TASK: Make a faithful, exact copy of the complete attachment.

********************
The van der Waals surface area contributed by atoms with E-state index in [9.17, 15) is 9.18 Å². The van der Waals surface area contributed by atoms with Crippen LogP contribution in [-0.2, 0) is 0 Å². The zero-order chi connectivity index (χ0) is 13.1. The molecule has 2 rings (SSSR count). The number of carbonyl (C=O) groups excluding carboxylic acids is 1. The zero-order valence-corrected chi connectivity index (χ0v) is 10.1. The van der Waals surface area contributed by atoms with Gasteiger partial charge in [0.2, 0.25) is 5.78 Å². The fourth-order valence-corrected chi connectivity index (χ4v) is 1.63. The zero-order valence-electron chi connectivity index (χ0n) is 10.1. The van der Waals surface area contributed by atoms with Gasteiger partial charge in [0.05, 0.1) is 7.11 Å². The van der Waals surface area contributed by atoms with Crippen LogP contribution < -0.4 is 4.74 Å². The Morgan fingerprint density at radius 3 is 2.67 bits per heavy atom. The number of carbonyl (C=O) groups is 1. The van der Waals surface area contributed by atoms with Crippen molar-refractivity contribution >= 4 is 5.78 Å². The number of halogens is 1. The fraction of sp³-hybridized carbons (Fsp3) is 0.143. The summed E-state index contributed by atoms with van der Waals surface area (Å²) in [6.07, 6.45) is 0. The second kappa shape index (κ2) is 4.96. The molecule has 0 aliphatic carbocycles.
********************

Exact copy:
The van der Waals surface area contributed by atoms with E-state index in [9.17, 15) is 9.18 Å². The van der Waals surface area contributed by atoms with Crippen LogP contribution in [-0.2, 0) is 0 Å². The zero-order chi connectivity index (χ0) is 13.1. The molecule has 2 rings (SSSR count). The number of carbonyl (C=O) groups excluding carboxylic acids is 1. The zero-order valence-corrected chi connectivity index (χ0v) is 10.1. The van der Waals surface area contributed by atoms with Gasteiger partial charge in [0.2, 0.25) is 5.78 Å². The fourth-order valence-corrected chi connectivity index (χ4v) is 1.63. The zero-order valence-electron chi connectivity index (χ0n) is 10.1. The van der Waals surface area contributed by atoms with Gasteiger partial charge in [0.05, 0.1) is 7.11 Å². The van der Waals surface area contributed by atoms with Crippen LogP contribution < -0.4 is 4.74 Å². The Morgan fingerprint density at radius 3 is 2.67 bits per heavy atom. The number of carbonyl (C=O) groups is 1. The van der Waals surface area contributed by atoms with Crippen molar-refractivity contribution >= 4 is 5.78 Å². The number of halogens is 1. The fraction of sp³-hybridized carbons (Fsp3) is 0.143. The summed E-state index contributed by atoms with van der Waals surface area (Å²) in [6.07, 6.45) is 0. The second kappa shape index (κ2) is 4.96. The molecule has 0 aliphatic carbocycles.